Advertising is non-coercive

Opponents of “consumerism” often claim that advertising creates its own demand. But a commercial cannot simply implant a desire in the viewer. Rather, advertising tells consumers how their existing values can be satisfied in a particular concrete form. Some advertisements seek to meet well-defined values: toothpaste for clean teeth. Others educate consumers about products which fill a specific need: sports drinks for athletes, or diet colas for the health-conscious. Some advertising functions much like art, and present a concretization of highly abstract or subconscious values. For example, a sports car commercial may appeals to consumers who seek independence and efficiency, while a luxury sedan commercial might appeal to those who value comfort and elegance. Attacking advertising solely for appealing to emotions is as silly as criticizing a painting or a movie for appealing to the viewers’ emotion rather than presenting a dry, factual account.

Ultimately, advertising is a public appeal to the mutual self-interest of the seller and buyer. Movements to silence or limit advertising seek to regulate the freedom of the individual to voluntarily interact with others, and therefore are an assault on both freedom of speech and the right of association.


  1. Google Books: Jerry Kirkpatrick: In Defense of Advertising: Arguments from Reason, Ethical Egoism, and Laissez-Faire Capitalism.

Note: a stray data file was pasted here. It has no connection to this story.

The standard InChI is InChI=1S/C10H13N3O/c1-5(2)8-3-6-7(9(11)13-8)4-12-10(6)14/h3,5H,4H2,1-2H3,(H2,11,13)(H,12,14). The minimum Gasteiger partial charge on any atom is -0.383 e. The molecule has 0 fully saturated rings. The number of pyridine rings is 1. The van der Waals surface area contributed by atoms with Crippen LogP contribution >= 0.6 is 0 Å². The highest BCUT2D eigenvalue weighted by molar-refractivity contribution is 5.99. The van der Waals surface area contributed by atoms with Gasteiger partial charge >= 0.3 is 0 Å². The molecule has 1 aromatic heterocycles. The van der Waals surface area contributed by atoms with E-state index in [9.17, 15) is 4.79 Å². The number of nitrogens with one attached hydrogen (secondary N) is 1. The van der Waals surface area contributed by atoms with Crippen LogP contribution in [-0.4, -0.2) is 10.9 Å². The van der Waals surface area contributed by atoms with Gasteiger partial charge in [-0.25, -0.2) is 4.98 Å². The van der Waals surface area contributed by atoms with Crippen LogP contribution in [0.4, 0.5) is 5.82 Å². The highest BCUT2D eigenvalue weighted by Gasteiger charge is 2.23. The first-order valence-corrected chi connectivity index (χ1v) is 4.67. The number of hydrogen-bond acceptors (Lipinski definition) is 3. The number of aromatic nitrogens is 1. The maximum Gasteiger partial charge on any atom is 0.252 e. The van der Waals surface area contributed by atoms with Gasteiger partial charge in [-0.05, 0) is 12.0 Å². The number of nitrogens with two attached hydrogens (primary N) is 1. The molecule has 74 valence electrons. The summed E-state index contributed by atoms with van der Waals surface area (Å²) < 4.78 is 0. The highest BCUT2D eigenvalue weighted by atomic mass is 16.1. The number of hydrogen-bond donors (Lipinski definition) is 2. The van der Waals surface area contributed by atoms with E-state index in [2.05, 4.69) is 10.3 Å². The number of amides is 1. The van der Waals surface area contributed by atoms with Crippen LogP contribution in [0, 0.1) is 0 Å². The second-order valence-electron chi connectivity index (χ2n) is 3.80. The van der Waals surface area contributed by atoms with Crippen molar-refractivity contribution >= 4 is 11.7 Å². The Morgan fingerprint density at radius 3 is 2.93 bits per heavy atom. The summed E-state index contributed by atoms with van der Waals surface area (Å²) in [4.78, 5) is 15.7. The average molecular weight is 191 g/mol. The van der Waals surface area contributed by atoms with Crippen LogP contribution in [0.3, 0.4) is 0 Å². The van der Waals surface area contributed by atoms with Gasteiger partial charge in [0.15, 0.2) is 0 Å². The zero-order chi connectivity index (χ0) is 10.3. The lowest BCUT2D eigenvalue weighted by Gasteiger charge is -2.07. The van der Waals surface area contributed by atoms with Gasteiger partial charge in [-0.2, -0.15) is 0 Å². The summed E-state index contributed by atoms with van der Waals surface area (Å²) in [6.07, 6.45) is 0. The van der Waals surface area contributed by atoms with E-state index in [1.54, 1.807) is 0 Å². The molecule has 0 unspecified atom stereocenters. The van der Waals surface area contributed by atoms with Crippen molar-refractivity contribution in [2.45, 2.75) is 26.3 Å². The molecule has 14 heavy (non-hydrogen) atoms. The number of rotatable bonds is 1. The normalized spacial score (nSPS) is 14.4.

2. The Five (Wrongheaded) Complaints against Advertising by Jerry Kirkpatrick
  3. Persistently high advertising budgets are indications of high barriers to entry, usually due to government interference. For example, in the case of drug companies, the FDA forces drug makers to spend up to a billion dollars to deliver a single drug to market. This limits the drug market to all but the largest companies and most profitable medicines. Prescription drugs have large advertising budgets because the legal barriers to entry make it prohibitively expensive to compete on price or quality, or to appeal to smaller markets such as rare diseases.

Further reading:

  • Advertising is Good Medicine by Wayne Dunn
  • A philosophic defense of Advertising by Jerry Kirkpatrick
  • The Concise Guide To Economics: Advertising


Filed under Economics

7 Responses to The One Minute Case For Advertising

  1. John

    I think it’s important to differentiate between what I call advertising, which aims to inform consumers about a company’s product, and what I call marketing, which aims to promote brand loyalty. The first is essential, and the second has dubious benefits for the general public.

    Advertisers often aim to create dissatisfaction, and then present their problem as a solution to this dissatisfaction. Many television commercials primarily aim to create positive associations with the product they are marketing. Unfortunately, more often than not, buying the product that is being marketed will not resolve your dissatisfaction. Nor will it necessarily help you live a happier life.

    One of the worst consequences of marketing is that it contributes to interpersonal economic competition, also known as “keeping up with the Jones’s”. I became a little less of a libertarian yesterday when I read this article in the American Prospect:

    I am not suggesting that we place any kind of restriction on marketing. I am suggesting that we promote general awareness of its dangers, and promote skepticism in the general public.